Dude, My Pentagon is HUGE

…which is why, of course, we’ll be bringing in the helicopters at that time, since they’ll give us the reliability and flexibility we need. Tom?

No, unfortunately I can’t give you anything on the Basra situation at the moment. No, we’ve got some information, which we think is pretty reliable right now, but due to sensitive matters such as troop positioning and the security of the men in the field, we can’t really go into that. Mmmm. Okay, who’s next? Tyresse?

What?

I didn’t put anything in my mouth.

No, I didn’t. I was wiping my face. The lights are pretty hot up here. Let’s try and confine ourselves to questions about the military aspects of the operations, shall we? Okay. Martin.

That’s a good question. No, more ‘shock and awe’ attacks have not been ruled out. They’re postponed at the moment while we assess intelligence that’s coming in from many different areas of operation, but they could take place at any time. I would suggest that it’s not something worth devoting too much attention to; I think it’s become sort of a catch phrase in the press and its importance is getting a little exaggerated. No, no, these things happen. Ken?

Will we be using the e-bomb and if so, when. Okay. The e-bomb, of course, is the electromagnetic pulse weapon, designed to take out enemy electronics. Let me answer that by posing a question to you: do you have any orange juice?

Orange juice. Or pineapple juice. I mean, preferably orange, but whatever. A blend. Something with citrus.

It’s an innocent question.

I have a craving.

Okay, look, let’s just forget it. I think my point is well taken, Ken. Let’s see who else we got. There in the back, you sir, I don’t think I know your name, or the name of that penguin on your shoulder. Okay. Go ahead, Ed.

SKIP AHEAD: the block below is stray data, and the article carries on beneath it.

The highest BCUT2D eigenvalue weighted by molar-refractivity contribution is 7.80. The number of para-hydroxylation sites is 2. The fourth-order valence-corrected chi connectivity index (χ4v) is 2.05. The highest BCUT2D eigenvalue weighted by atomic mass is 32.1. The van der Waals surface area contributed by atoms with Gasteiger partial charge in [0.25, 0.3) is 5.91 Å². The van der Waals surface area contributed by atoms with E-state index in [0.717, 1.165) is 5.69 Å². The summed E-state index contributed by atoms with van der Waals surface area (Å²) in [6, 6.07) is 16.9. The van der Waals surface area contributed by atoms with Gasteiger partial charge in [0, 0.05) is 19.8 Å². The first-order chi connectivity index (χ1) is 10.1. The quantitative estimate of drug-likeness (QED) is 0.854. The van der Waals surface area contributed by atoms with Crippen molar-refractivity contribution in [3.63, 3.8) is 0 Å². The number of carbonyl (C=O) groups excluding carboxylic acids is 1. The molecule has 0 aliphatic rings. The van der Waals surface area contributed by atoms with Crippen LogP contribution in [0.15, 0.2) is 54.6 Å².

The elements our troops have faced so far have been regular army. There’s no reports so far that we’ve had any contact with ISIS fighters.

No, I’m not too worried. Obviously these terrorists have a well-deserved reputation, but I don’t see our boys having too much trouble unless al-Baghdadi unleashes the monkeys.

The monkeys.

What paper did you say you were with? Well, I mean, I don’t want to show you up or anything, but doesn’t the Seattle Times read the wire reports? Abu Bakr al-Baghdadi’s poisonous flying monkey battalion. They’ve been plaguing our troops for months now.

Yes, I’m aware the invasion only started yesterday. I work for the Pentagon.

Fine. Tell that to the monkeys, then. See how they like it.

Look, I’m tired of this line of questioning. Let’s go to one of the ladies. Kelly from the Globe. What have you got for me, Kelly?

How many monkeys? Well, that’s something you’re going to have to ask al-Baghdadi.

What?

No, not the money! The monkeys! Why would he have poisonous money? Although now that I think of it it’s a pretty clever idea.

Oh. Oh, okay. You’re asking how much money the operation is costing per day. All right. Ha, ha. No, my fault. I thought you said…right, the monkeys, when you were talking about money. No, I don’t know how much money the monkeys cost. No, I told you.  Not even in American monkey.

God! Is it hot in here? Is it, or is it me? Can someone turn the walls off? Dick? Let’s get, let’s get the walls off in here, and get that window to hold still.

No? Well, it looks like a window to me. Hey, what’s that over there? Okay! Let’s take another question. Bill.

I didn’t put anything in my mouth. I already answered that question. This press conference is over.

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